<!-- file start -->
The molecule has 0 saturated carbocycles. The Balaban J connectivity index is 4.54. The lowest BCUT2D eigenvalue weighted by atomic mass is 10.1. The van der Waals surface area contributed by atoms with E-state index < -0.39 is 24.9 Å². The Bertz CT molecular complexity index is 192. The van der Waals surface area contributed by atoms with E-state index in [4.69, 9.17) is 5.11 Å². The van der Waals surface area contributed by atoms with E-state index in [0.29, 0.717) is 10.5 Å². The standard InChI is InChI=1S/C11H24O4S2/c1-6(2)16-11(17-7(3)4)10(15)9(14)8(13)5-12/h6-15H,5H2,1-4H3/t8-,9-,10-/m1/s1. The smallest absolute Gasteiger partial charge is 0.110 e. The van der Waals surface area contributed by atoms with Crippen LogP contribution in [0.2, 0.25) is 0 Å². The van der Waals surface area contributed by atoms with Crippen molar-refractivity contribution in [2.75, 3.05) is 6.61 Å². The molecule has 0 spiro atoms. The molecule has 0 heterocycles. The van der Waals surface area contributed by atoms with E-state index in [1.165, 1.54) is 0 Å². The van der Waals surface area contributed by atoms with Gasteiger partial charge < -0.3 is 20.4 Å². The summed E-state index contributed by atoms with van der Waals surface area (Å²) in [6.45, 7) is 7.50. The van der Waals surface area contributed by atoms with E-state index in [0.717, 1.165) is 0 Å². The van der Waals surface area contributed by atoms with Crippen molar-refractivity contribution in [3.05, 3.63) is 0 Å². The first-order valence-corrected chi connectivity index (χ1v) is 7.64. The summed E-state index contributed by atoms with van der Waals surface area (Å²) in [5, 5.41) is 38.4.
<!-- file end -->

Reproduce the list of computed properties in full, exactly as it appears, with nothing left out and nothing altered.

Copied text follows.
The molecule has 0 saturated carbocycles. The Balaban J connectivity index is 4.54. The lowest BCUT2D eigenvalue weighted by atomic mass is 10.1. The van der Waals surface area contributed by atoms with E-state index < -0.39 is 24.9 Å². The Bertz CT molecular complexity index is 192. The van der Waals surface area contributed by atoms with E-state index in [4.69, 9.17) is 5.11 Å². The van der Waals surface area contributed by atoms with E-state index in [0.29, 0.717) is 10.5 Å². The standard InChI is InChI=1S/C11H24O4S2/c1-6(2)16-11(17-7(3)4)10(15)9(14)8(13)5-12/h6-15H,5H2,1-4H3/t8-,9-,10-/m1/s1. The smallest absolute Gasteiger partial charge is 0.110 e. The van der Waals surface area contributed by atoms with Crippen LogP contribution in [0.2, 0.25) is 0 Å². The van der Waals surface area contributed by atoms with Crippen molar-refractivity contribution in [2.75, 3.05) is 6.61 Å². The molecule has 0 spiro atoms. The molecule has 0 heterocycles. The van der Waals surface area contributed by atoms with E-state index in [1.165, 1.54) is 0 Å². The van der Waals surface area contributed by atoms with Gasteiger partial charge < -0.3 is 20.4 Å². The summed E-state index contributed by atoms with van der Waals surface area (Å²) in [6.45, 7) is 7.50. The van der Waals surface area contributed by atoms with E-state index in [0.717, 1.165) is 0 Å². The van der Waals surface area contributed by atoms with Crippen molar-refractivity contribution in [3.05, 3.63) is 0 Å². The first-order valence-corrected chi connectivity index (χ1v) is 7.64. The summed E-state index contributed by atoms with van der Waals surface area (Å²) in [5, 5.41) is 38.4.